Was Trump’s inaugural weekend a sign of things to come?
Philip Ellison 23 January, 2017 at 12:01
As Donald Trump was sworn into office as President of the United States on Friday, a curious change took place on the official White House website; it’s pages relating to healthcare, climate change and LGBTQ rights vanished.
A site-wide search reveals no results for ‘climate change’ or ‘LGBT rights’, instead leading to an opt-in form for a Trump newsletter. Curiously, while content relating to these hot-button social issues was impossible to find, users could easily navigate their way to a page on the Trump-branded America First Foreign Policy.
While many commentators have conceded that this could simply be due to a transition of content, it’s impossible to ignore the inauspicious timing; Trump is an avowed climate change denier, and Vice President Mike Pence is a supporter of gay conversion therapy. It is no surprise, then, that the disappearance of content relating to these specific issues within hours of the inauguration has caused concern among both the LGBTQ community and environmental activists.
Trump has downplayed climate change concerns on multiple occasions, and his new “America First Energy Plan,” posted on Friday, appears to be a direct rebuttal to Barack Obama’s Climate Action Plan, which ruffled a number of Republican feathers.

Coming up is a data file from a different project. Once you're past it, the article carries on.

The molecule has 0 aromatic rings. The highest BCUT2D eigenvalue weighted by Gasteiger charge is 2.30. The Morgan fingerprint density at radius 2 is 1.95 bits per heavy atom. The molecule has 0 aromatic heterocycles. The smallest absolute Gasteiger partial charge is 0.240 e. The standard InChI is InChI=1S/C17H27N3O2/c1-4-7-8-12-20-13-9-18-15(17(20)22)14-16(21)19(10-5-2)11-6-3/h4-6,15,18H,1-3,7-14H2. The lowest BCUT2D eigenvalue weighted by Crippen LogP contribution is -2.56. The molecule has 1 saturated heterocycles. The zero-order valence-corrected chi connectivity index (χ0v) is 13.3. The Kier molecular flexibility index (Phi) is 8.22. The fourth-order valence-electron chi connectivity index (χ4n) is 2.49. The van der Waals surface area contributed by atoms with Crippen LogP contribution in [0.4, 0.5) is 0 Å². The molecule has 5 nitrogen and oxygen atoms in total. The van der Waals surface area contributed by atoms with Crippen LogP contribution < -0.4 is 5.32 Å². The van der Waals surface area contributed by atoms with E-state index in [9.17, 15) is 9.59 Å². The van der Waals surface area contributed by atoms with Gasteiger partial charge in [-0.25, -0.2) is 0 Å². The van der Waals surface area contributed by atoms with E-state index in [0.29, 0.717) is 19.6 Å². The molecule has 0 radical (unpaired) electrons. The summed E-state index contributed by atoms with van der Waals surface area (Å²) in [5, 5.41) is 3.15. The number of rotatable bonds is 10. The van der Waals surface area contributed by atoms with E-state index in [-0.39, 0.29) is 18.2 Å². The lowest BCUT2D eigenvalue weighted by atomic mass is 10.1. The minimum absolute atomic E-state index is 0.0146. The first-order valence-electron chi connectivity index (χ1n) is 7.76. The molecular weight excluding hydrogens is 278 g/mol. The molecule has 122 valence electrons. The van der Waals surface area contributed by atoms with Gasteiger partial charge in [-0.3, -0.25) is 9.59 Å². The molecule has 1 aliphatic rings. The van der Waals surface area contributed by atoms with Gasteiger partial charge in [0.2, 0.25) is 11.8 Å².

The original LGBT rights page, added to the White House website during Obama’s administration, included information relating to recent advances in equality legislation and links to support networks. Under a Trump/Pence administration, it is uncertain what such a webpage would look like, should it reappear at all.
But as Trump and his new cabinet were celebrating, half a million protestors took to the streets. Marches in Washington D.C., New York, Chicago, Los Angeles and across Europe, organised by women of every race, religion and sexual orientation, centred on the incoming president’s deeply disturbing track recording regarding women’s rights.
The Women’s March on Washington drew greater crowds than the actual inauguration. This is a fact which newly installed White House press secretary Sean Spicer did his best to dispel, but which is important to acknowledge. Because while Trump took the weekend to rest up before starting his new job, the rest of the world was getting ready to spend the next four years making its voice heard.